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Gar. Osmyn, who led the Moorish horse; but he, | And, by releasing you, enslave myself. Great sir, at her request, attends on Zara.

King. He is your prisoner; as you please dispose him.

Gar. I would oblige him, but he shuns my

And with a haughty mien, and stern civility,
Dumbly declines all offers. If he speak,
'Tis scarce above a word; as he were born
Alone to do, and did disdain to talk;

At least to talk where he must not command.
King. Such sullenness, and in a man so brave,
Must have some other cause than his captivity.
Did Zara, then, request he might attend her?`
Gar. My lord, she did.

King. That, joined with his behaviour,
Begets a doubt. I'd have them watched; per-

Her chains hang heavier on him than his own. Enter ALONZO, ZARA, and OSMYN bound, conducted by PEREZ and a guard, and attended by SELIM and several mutes and eunuchs in a


Zara. Such favours, so conferred, though when


Deserve acknowledgment from noble minds.
Such thanks, as one hating to be obliged-
Yet hating more ingratitude, can pay,
I offer.

King. Born to excel, and to command!
As by transcendent beauty to attract
All eves; so, by pre-eminence of soul,
To rule all hearts!

Garcia, what's he, who, with contracted brow,
[Beholding Osmyn, as they unbind him.
And sullen port, glooms downwards with his eyes,
At once regardless of his chains, or liberty?

Gar. That, sir, is he of whom I spoke; that's

King. He answers well the character you gave

Whence comes it, valiant Osmyn, that a man
So great in arms, as thou art said to be,
So hardly can endure captivity,
The common chance of war?
Osm. Because captivity

King. What welcome, and what honours, Has robbed me of a dear and just revenge.

beauteous Zara,

A king and conqueror can give, are yours.
A conqueror indeed, where you are won;
Who with such lustre strike admiring eyes,
That had our pomp been with your presence

The expecting crowd had been deceived; and seen
The monarch enter, not triumphant, but,
In pleasing triumph led, your beauty's slave.
Zara. If I on any terms could condescend
To like captivity, or think those honours,
Which conquerors in courtesy bestow,
Of equal value with unborrowed rule
And native right to arbitrary sway,

I might be pleased, when I beheld this train
With usual homage wait: but when I feel
These bonds, I look with loathing on myself,
And scorn vile slavery, though doubly hid
Beneath mock praises, and dissembled state.
King. Those bonds! 'Twas my command you
should be free.

How durst you, Perez, disobey?

Per. Great sir,

Your order was she should not wait your triumph,
But at some distance follow, thus attended.
King. 'Tis false; 'twas more; I bid she should
be free;

If not in words, I bid it by my eyes.
Her eyes did more than bid-Free her and her's,
With speed-yet stay-my hands alone can make
Fit restitution here.Thus I release you,

King. I understand not that.
Osm. I would not have you.

Zara. That gallant Moor in battle lost a friend,
Whom more than life he loved; and the regret,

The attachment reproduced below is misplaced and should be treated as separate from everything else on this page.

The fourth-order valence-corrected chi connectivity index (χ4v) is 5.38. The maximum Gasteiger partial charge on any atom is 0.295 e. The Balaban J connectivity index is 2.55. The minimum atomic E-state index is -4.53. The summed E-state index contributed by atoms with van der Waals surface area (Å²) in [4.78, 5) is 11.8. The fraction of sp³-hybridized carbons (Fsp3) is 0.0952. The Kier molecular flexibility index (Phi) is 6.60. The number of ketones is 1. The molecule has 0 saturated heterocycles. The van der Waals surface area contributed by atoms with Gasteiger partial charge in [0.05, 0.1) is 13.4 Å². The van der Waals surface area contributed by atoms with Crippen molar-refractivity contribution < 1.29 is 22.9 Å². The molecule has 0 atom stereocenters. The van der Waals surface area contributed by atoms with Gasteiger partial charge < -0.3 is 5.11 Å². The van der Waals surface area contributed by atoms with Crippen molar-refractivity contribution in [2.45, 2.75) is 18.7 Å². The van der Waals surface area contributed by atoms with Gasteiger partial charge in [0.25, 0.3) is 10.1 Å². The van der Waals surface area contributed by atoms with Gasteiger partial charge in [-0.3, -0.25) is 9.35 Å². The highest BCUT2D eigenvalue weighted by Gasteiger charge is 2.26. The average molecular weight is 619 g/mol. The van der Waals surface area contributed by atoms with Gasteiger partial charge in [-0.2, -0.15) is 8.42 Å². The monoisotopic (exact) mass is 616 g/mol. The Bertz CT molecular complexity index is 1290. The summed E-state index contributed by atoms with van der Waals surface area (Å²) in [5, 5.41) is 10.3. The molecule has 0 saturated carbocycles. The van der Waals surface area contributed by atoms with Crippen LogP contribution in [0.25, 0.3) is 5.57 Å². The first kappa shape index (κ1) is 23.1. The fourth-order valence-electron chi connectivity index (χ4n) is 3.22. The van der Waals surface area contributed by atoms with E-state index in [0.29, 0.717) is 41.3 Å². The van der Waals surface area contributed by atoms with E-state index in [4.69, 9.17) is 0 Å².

Of not revenging on his foes that loss,
Has caused this melancholy and despair.

King. She does excuse him; 'tis as I suspected.
[To Gon.

Gon. That friend might be herself; seem not
to heed

His arrogant reply: she looks concerned.
King. I'll have enquiry made; perhaps his

Yet lives, and is a prisoner. His name?
Zara. Heli.

King. Garcia, that search shall be your care:
It shall be mine to pay devotion here;
At this fair shrine to lay my laurels down,
And raise love's altar on the spoils of war.
| Conquest and triumph, now, are mine no more;
Nor will I victory in camps adore:

For, lingering there, in long suspence she stands,
Shifting the prize in unresolving hands;
Unused to wait, I broke through her delay,
Fixed her by force, and snatched the doubtful

Now late I find that war is but her sport;
In love the goddess keeps her awful court;
Fickle in fields, unsteadily she flies,
But rules with settled sway in Zara's eyes.



SCENE I.—Representing the Aisle of a Temple. Whistling through hollows of this vaulted aisle.


Gar. THIS way, we're told, Osmyn was seen to walk;

Chusing this lonely mansion of the dead,
To mourn, brave Heli, thy mistaken fate.
Heli. Let Heaven with thunder to the centre
strike me,

If to arise in very deed from death,
And to revisit, with my long-closed eyes,
This living light, could to my soul or sense
Afford a thought, or shew a glimpse of joy,
In least proportion to the vast delight
I feel, to hear of Osmyn's name; to hear
That Osmyn lives, and I again shall see him.
Gar. I've heard, with admiration, of your

Per. Yonder, my lord, behold the noble Moor.
Hel. Where? Where?

Gar. I saw him not, nor any like him——— Per. I saw him when I spoke, thwarting my view, And striding with distempered haste; his eyes Seemed flame, and flashed upon me with a glance; Then forward shot their fires which he pursued, As to some object frightful, yet not feared.

Gar. Let's haste to follow him, and know the


Hel. My lord, let me intreat you to forbear: Leave me alone, to find and cure the cause. I know his melancholy, and such starts Are usual to his temper. It might raise him To act some violence upon himself, So to be caught in an unguarded hour, And when his soul gives all her passion way, Secure and loose in friendly solitude.

I know his noble heart would burst with shame, To be surprised by strangers in its frailty.

Gar. Go, generous Heli, and relieve your friend. Far be it from me officiously to pry Or press upon the privacies of others.

[Exit Heli.

Perez, the king expects, from our return,
To have his jealousy confirmed, or cleared,
Of that appearing love which Zara bears
To Osmyn; but some other opportunity
Must make that plain.

Per. To me 'twas long since plain,
And every look from him and her confirms it.
Gar. If so, unhappiness attends their love,
And I could pity them. I hear some coming.
The friends, perhaps, are met; let us avoid them.


Alm. It was a fancied noise, for all is hushed. Leon. It bore the accent of a human voice. Alm. It was thy fear, or else some transient wind

We'll listen

Leon. Hark!

Alm. No, all is hushed, and still as death—'tis dreadful!

How reverend is the face of this tall pile,
Whose ancient pillars rear their marble heads,
To bear aloft its arched and ponderous roof,